News

BASF Agrees to Buy Bayer’s Liberty and Seed Businesses

October 13, 2017

BASF has agreed to acquire significant parts of Bayer’s seed and non-selective herbicide businesses, including Liberty herbicide and the Stoneville and FiberMax cotton seed brands.

Product News

INTL FCStone Offers Online Tool for OTC Hedging Strategies

October 17, 2017

INTL FCStone Markets, LLC has introduced a new online pricing tool that provides users open access to the firm’s structured products pricing portfolio.

News

Monsanto, Deltapine Support Hurricane Recovery for Texas Ag

October 10, 2017

Monsanto and Deltapine is donating $200,000 to assist with ongoing agricultural recovery efforts in Texas caused by Hurricane Harvey.

Product News

Americot Team Continues to Grow

October 6, 2017

Americot continues to expand the company’s sales and technical support team, with the addition of six new specialists located throughout the Cotton Belt.

News

Getting Ready for 2017 Census of Agriculture

October 2, 2017

Farmers and ranchers across the nation will soon start receiving the 2017 Census of Agriculture.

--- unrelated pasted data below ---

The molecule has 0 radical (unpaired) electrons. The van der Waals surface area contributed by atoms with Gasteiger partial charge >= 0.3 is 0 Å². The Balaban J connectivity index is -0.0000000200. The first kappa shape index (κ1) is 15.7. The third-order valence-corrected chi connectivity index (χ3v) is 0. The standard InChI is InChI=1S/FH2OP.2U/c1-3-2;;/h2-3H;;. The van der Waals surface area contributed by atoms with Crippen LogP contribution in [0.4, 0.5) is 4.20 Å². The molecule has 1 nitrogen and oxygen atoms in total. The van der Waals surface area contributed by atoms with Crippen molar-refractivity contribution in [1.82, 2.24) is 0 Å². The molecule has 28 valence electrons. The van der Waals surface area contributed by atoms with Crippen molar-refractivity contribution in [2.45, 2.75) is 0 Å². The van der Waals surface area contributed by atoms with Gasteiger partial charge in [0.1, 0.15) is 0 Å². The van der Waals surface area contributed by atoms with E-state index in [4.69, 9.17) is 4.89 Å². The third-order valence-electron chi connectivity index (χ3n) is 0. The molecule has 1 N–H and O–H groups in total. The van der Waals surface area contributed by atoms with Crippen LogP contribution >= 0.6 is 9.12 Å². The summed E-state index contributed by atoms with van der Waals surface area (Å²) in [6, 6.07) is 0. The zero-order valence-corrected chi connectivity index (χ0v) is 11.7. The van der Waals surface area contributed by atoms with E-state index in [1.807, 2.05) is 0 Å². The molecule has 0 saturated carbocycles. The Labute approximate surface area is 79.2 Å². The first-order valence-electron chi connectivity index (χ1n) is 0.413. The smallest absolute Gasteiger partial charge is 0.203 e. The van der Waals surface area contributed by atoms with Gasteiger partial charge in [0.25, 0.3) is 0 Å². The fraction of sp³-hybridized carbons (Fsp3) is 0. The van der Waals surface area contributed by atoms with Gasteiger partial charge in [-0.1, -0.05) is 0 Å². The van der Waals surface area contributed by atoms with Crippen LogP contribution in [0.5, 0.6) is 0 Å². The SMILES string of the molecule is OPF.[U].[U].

News

USDA Sets 2018 Marketing Assistance Loan Rate

October 2, 2017

The marketing assistance loan rate for 2018-crop base quality upland cotton has been set at 52.00 cents per pound.

News

Gap Inc. Joins Cotton LEADS Sustainability Program

September 28, 2017

Gap Inc. is the newest member of Cotton LEADS, a joint Australian/U.S. program aimed to promote responsible cotton production practices.

Around The Gin
Product News

INTL FCStone Offers Online Tool for OTC Hedging Strategies

October 17, 2017

INTL FCStone Markets, LLC has introduced a new online pricing tool that provides users open access to the firm’s structured products pricing portfolio.

Product News

Americot Team Continues to Grow

October 6, 2017

Americot continues to expand the company’s sales and technical support team, with the addition of six new specialists located throughout the Cotton Belt.

Product News

NemaStrike Technology Ready for Nematode Control in 2018

October 6, 2017

Monsanto adds NemaStrike Technology as a new seed treatment solution to control nematode species across the Cotton Belt.

Product News

Americot Adds Three to Regional Sales Force

September 20, 2017

Americot, Inc. has added three new regional representatives to the company’s sales force.

Product News

Enlist One Herbicide Added to Enlist System

September 13, 2017

Dow AgroSciences adds a straight-goods 2,4-D choline herbicide for additional tank-mix flexibility in Enlist crops.

Product News

Elevore Herbicide Registered for Burndown Use

August 30, 2017

Dow AgroSciences’ Elevore herbicide has received federal registration for use in fall and spring burndown programs for cotton, soybeans and corn.

Product News

Stoneville Legacy Club Honors Charter Members

August 24, 2017

The new Stoneville Legacy Club honored 129 growers who recorded average yields of 1,794 lbs/A or higher on at least 20 acres with Stoneville cotton varieties.

Product News

Improved Bollworm Management Expected in 2018

August 23, 2017